But even if you don’t know these places, there is much to enjoy in this rather fine comedy of manners.

18 thoughts on “‘The Old Romantic’ by Louise Dean

  1. I also bought this book on the strength of This Human Season which I read as a result of your review. The fact that you have given it four stars is enough to push it further up my tbr pile as it is languishing in the middle there somewhere. It will be nice to read a comedy as I don’t tend to read too many of them.


  2. No, havent read that but do remember when it first came out; I was slightly put off by chick-lit style cover. But I now know shes a terrific author and I should consign that little prejudice of mine to the bin. May have to see if my library has it in stock.


  3. Hadnt realised you read This Human Season; I think I only know 2 people who have read it. Its such an amazing story and so thoroughly researched too, its a pity more readers dont give it a whirl.
    The Old Romantic has the appearance of being quite light, but its actually quite deep. It says a lot about relationships within families and how our parents influence us in all sorts of good and bad ways.


  4. I agree completely that this is an excellent read. Sometimes the curmudgeon in me wants to engage with a similar fictional character — there was a bonus in this one as both Ken and Nick took turns fulfilling that role. 🙂


  5. Hes such a great character, isnt he? Not sure if you know the BBC TV series One Foot in the Grave but he reminded me a little of the lead character, Victor Meldrew. Both have the same grumpy outlook on life.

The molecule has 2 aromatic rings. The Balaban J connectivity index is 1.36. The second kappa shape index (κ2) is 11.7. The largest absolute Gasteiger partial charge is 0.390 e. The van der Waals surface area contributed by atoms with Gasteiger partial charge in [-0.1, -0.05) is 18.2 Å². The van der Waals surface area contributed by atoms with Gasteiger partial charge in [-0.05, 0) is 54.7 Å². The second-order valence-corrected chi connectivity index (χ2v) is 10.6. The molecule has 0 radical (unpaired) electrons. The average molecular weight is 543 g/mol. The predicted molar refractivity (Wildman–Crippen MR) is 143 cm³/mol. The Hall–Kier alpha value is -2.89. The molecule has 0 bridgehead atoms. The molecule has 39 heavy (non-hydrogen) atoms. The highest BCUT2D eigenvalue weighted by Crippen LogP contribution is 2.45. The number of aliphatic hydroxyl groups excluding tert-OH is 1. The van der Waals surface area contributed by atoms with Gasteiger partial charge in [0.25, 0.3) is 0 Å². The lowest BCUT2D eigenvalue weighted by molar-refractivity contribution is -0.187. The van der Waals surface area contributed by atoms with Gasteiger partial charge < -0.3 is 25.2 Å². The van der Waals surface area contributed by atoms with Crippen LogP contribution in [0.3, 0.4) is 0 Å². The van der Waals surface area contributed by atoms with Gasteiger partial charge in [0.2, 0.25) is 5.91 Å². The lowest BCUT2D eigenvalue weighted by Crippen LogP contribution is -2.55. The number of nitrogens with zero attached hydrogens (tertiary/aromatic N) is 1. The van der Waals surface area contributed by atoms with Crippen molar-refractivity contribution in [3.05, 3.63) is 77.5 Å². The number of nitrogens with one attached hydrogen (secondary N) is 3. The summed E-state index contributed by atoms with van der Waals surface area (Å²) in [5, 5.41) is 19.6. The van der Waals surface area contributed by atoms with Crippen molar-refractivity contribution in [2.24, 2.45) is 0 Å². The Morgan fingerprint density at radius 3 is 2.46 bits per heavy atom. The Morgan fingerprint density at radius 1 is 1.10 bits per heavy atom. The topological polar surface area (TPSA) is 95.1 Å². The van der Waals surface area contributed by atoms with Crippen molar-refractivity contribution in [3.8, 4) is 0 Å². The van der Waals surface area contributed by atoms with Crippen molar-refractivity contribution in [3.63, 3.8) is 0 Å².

6. No not chick lit. The main male character has cancer and he and his wife go on their ‘last holiday.’ very grim. But the wife behaves very badly–can’t wait for the husband to croak and he is trying to get by by being polite and kind. Full of acerbic wit.


  7. This Human Season was a high impact read for me. I found it very confronting, so much so that I gave up on it, but then I just had to pick it up and keep reading it. An amazing book and one that has many images that have stayed with me over time.


  8. Many years ago I live in Hastings where this novel is set and I enjoyed the very specific and accurate location details included in this novel. I thought this was a really excellenet book and I wrote a glowing review of it containing a reference to her interview on BBC Open Book.
    I briefly corresponded with Louise and she told me that writing books was barely worth the candle, so few sales resulted in terms of the effort put in. She is now devoting herself to selling high quality pottery online here http://www.dorisandco.co.uk/
    I still hope that she goes back to writing as she was doing so very well as an author.


  9. Oh yes, I remember your review, Tom. Thanks for providing a link — hopefully others will click through & read your thoughts, which largely equate with mine. I thought this was a terrific book and I think Louise is a terrifically talented writer. Her comment about sales doesn’t surprise me — it seems that so many writers these days have “proper” fulltime jobs and the book writing is just a sideline. I hope she doesn’t give up entirely though… I’d certainly read her next book, no question!


  10. This one looks good too, Kim.
    Sad to see that Tom’s site seems to have been hacked. I would love to find his old reviews, even if he’s not writing any more.


      • Yes, and he plays guitar too. I think he said that when the grandchildren came along he wanted more time to be with them. It’s just a shame that all those previous review were lost to us.